"As time went on, it became clear that to deliver best-in-world value to our customers we would need to look globally to find world-class expertise at globally competitive rates, "

    World-class expertise in IC layout, by someone who doesn't know electronics?
    Dig into the contract and see what the hourly rate is for this "expert's" work.
    EE in Mexico City average is $31K, Graphic Design 14K, so assume that employee is around $7-15/hour cost to TH at most.

    Well, I guess I can understand why the MBA's have the ear of so many CEO's now.

    Treehouse certainly has stateside staff that are expert in layout, and we could have used them from the start, but at a much higher rate.

    The Mexico option was about half the cost! And it's turned out fine, after I pointed out what needed fixing, but had I realized the need for detailed instruction in the beginning, the late fixups would have been largely avoided. He did follow my instructions quite perfectly on concentric array layouts, and such, which are critical. I just didn't realize how much detail he'd need on wire widths. But, really, I should not have assumed that anyone would know what I was thinking.

    Within Treehouse, they annotate their own schematics with wire width instructions, since they realize it will ensure that the layout designer will give them what they need.
  • “It's impossible for me to keep him busy and he'd languish for lack of meaningful work.“

    It’s a little late now but since you’re commenting - based on the interesting projects Beau posted here, Beau was a rare layout engineer who could have contributed in many different areas other than layout. New grads in the valley easily make $120k just in salary, so if your burdened cost for him was that low you had a real deal.
  • cgracey wrote: »
    ...And it's turned out fine, after I pointed out what needed fixing...

    That's the most important part to get the silicon moving, right there. Glad you got it figured out! I've officially joined the hoards impatiently waiting the P2 now, I guess. :D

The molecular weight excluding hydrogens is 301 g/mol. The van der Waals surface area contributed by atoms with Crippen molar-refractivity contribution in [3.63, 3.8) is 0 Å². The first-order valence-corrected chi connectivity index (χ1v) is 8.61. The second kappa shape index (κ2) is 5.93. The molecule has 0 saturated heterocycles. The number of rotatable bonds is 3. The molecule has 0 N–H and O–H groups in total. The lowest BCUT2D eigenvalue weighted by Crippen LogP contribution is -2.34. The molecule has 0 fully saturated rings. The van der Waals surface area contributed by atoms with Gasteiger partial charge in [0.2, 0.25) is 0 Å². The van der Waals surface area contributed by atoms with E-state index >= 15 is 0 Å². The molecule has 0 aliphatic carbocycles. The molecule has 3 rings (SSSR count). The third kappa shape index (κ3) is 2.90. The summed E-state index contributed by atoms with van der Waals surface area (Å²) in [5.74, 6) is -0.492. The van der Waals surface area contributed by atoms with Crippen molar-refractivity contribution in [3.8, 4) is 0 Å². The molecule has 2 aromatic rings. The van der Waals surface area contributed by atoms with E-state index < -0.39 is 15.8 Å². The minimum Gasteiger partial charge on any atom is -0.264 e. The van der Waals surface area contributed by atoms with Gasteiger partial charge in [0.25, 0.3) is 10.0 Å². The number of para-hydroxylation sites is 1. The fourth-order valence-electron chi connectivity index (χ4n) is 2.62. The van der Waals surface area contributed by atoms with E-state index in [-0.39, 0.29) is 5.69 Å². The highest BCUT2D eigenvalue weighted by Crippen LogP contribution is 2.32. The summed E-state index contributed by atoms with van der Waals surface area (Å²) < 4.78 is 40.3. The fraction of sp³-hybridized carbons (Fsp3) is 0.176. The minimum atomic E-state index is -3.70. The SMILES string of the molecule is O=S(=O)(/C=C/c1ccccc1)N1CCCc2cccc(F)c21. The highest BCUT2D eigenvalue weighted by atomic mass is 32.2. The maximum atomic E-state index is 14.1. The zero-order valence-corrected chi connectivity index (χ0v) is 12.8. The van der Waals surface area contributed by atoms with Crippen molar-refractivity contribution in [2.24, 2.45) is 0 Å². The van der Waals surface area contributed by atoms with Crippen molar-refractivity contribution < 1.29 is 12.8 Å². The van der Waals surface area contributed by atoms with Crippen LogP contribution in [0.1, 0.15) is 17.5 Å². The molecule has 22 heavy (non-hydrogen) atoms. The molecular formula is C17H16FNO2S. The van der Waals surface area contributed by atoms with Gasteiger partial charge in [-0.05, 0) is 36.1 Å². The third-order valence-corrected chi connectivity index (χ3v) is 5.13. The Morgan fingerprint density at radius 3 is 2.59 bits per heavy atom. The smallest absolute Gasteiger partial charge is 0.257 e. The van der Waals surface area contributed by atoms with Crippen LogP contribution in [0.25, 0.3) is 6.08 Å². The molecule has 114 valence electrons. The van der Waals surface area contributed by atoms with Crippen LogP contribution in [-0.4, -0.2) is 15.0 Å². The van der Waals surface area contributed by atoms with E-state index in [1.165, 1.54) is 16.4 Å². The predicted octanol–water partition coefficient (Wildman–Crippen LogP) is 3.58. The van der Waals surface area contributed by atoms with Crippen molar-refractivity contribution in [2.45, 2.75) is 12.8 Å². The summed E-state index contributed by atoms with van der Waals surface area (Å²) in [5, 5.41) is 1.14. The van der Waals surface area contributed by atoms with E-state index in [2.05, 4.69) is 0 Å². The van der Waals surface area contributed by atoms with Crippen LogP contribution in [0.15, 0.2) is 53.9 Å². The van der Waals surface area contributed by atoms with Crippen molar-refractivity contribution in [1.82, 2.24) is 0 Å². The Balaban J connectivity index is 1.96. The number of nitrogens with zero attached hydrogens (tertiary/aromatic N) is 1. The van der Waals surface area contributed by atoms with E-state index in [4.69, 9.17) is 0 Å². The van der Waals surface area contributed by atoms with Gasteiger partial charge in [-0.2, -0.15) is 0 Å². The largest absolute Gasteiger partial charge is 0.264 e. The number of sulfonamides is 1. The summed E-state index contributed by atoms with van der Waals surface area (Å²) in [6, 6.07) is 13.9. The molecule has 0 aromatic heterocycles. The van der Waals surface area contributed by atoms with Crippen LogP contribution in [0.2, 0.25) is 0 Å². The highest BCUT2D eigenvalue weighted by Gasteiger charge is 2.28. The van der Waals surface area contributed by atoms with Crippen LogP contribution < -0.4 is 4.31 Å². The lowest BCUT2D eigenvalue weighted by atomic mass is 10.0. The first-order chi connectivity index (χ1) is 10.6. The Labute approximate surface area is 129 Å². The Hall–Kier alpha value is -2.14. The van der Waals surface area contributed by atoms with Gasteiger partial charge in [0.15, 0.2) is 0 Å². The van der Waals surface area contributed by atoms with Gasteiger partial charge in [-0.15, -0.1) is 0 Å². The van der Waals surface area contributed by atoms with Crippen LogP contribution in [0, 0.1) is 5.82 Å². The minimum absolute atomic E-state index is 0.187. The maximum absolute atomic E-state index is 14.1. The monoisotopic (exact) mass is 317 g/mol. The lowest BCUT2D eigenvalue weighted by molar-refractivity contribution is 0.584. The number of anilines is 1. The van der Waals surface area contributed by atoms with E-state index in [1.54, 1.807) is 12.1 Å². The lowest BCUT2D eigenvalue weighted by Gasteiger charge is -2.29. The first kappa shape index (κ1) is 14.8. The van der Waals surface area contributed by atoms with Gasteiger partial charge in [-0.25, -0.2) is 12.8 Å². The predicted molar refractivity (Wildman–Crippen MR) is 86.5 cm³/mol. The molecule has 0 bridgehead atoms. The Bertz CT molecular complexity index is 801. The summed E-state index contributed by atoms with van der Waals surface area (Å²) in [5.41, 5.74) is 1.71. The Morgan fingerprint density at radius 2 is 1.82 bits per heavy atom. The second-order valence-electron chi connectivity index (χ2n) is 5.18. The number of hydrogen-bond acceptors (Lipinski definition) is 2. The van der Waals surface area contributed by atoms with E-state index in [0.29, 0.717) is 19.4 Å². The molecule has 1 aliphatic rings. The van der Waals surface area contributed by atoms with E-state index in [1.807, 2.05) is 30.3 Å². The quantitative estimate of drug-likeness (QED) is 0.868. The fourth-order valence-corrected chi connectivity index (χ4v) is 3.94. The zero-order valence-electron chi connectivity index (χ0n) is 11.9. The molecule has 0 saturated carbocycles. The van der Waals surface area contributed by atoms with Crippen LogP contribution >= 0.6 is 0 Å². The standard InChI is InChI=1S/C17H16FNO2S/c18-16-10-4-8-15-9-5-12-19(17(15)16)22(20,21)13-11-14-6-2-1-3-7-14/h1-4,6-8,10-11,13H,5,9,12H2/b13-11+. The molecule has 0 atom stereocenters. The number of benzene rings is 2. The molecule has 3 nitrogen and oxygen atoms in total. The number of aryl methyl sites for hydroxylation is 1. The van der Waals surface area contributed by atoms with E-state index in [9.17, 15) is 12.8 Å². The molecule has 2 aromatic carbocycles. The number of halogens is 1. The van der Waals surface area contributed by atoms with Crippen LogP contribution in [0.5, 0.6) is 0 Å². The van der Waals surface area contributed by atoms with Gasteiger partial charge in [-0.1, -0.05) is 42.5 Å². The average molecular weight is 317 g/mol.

• cgracey wrote: »
    Treehouse certainly has stateside staff that are expert in layout, and we could have used them from the start, but at a much higher rate.

    The Mexico option was about half the cost! And it's turned out fine, after I pointed out what needed fixing, but had I realized the need for detailed instruction in the beginning, the late fixups would have been largely avoided. He did follow my instructions quite perfectly on concentric array layouts, and such, which are critical. I just didn't realize how much detail he'd need on wire widths. But, really, I should not have assumed that anyone would know what I was thinking.

    Within Treehouse, they annotate their own schematics with wire width instructions, since they realize it will ensure that the layout designer will give them what they need.

    Well, color me surprised at that billable rate. Was expecting quite a bit higher.
    However, as Heater said, I'd be p***** if I had to pay someone that, who had no clue about electronics and upon which my entire project was dependent.
    One doesn't have to think very long or hard about all the other jobs you have TH doing for you, and how experienced the people actually doing the work are.
    Who quite possible are not the people who show up at face to face meetings....

    Hopefully things work out.
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  • Beau,

    This is all your fault. Move to Mexico city and make another offer:)

    Rich
  • Ken GraceyKen Gracey Posts: 6,075
    edited October 31 Vote Up0Vote Down
    I can't even comment on this thread, except to say that Chip is pushing towards completion (go, Chip!). I really don't think any company, anywhere could have this much fun.

    Ken Gracey

  • potatoheadpotatohead Posts: 8,949
    edited November 15 Vote Up0Vote Down
    It's a rare thing Ken. Special. Thank you for sharing it with us.
    Do not taunt Happy Fun Ball! @opengeekorg ---> Be Excellent To One Another SKYPE = acuity_doug
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  • Beau was a master at tight layout.

    I don't know if he was told that. But from what I got from his posts a couple years ago, I thought he was pretty angry. He should know that his work was that good and appreciated.

    I wanted to post the above comment a couple of weeks ago after Chip's comment. But I desisted because I thought it was a bit too harsh. I still think so, but in light of later comments, I think your opinion of Beau's work is important.